Education minister Caroline Cochrane insisted a proposed new university in Yellowknife “won’t close down” Fort Smith, even as the town’s mayor told residents more than 70 jobs could be lost.
At a public meeting on Tuesday night, Lynn Napier-Buckley – Fort Smith’s mayor – told more than a hundred gathered residents: “We need to fight.”
Napier-Buckley forecast 71 administrative and support positions based at Fort Smith’s Aurora College campus could go if the territorial government replaces the college with a Yellowknife-based polytechnic university, as proposed in an independent report published last week.
She added the ripple effects of such a move would cause the town to lose volunteer firefighters, volunteer paramedics, and teachers; reduce Fort Smith’s funding from the Department of Municipal and Community Affairs; lower property values; and increase property taxes.
Napier-Buckley was asked to resign from Aurora College’s board in February last year, having written a letter opposing cuts to its teacher education programs.
“I was removed from the board because I fought against this decision. We need your help tonight,” she told residents.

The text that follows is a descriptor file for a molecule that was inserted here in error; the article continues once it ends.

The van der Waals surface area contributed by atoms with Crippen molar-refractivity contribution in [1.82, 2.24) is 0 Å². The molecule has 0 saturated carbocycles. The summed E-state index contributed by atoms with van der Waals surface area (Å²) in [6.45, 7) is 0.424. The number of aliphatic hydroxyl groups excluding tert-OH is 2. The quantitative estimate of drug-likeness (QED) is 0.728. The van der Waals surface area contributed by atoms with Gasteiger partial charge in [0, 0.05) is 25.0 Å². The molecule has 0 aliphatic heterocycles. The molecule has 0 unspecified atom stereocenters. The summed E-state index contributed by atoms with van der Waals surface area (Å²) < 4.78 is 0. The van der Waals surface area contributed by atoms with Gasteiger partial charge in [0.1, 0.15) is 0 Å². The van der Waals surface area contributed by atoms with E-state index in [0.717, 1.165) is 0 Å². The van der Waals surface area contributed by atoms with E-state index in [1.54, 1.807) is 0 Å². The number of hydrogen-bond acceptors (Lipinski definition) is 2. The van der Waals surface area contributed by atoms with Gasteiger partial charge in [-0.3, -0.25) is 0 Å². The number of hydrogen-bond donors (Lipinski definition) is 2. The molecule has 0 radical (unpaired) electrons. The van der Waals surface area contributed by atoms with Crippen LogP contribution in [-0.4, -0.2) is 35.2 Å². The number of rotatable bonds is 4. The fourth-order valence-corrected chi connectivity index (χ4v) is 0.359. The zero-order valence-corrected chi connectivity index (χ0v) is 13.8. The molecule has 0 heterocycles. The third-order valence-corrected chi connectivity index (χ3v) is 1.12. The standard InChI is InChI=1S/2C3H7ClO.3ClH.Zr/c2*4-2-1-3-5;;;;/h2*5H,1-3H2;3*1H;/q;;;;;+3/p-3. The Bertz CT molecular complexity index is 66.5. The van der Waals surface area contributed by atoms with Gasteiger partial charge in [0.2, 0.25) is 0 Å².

“We need to go to the territorial government with a strong message that we cannot be crippled as a community.”
‘Pot of gold’
In an extensive interview with Cabin Radio, Cochrane acknowledged the community of Fort Smith “is not happy” but played down the consequences for the town if the report’s proposals become a reality.
“This isn’t about closing down Fort Smith, or Inuvik, and bringing everything to Yellowknife,” said Cochrane.
“This is about centres of excellence, about making sure the three campuses are actually providing quality services so people throughout Canada will want to come to the territory for education.”
While Cochrane said she had heard “only positives” from the community of Yellowknife and had already been approached by city councillors to begin discussions, one resident at the Fort Smith meeting called the city the “black hole of the North.”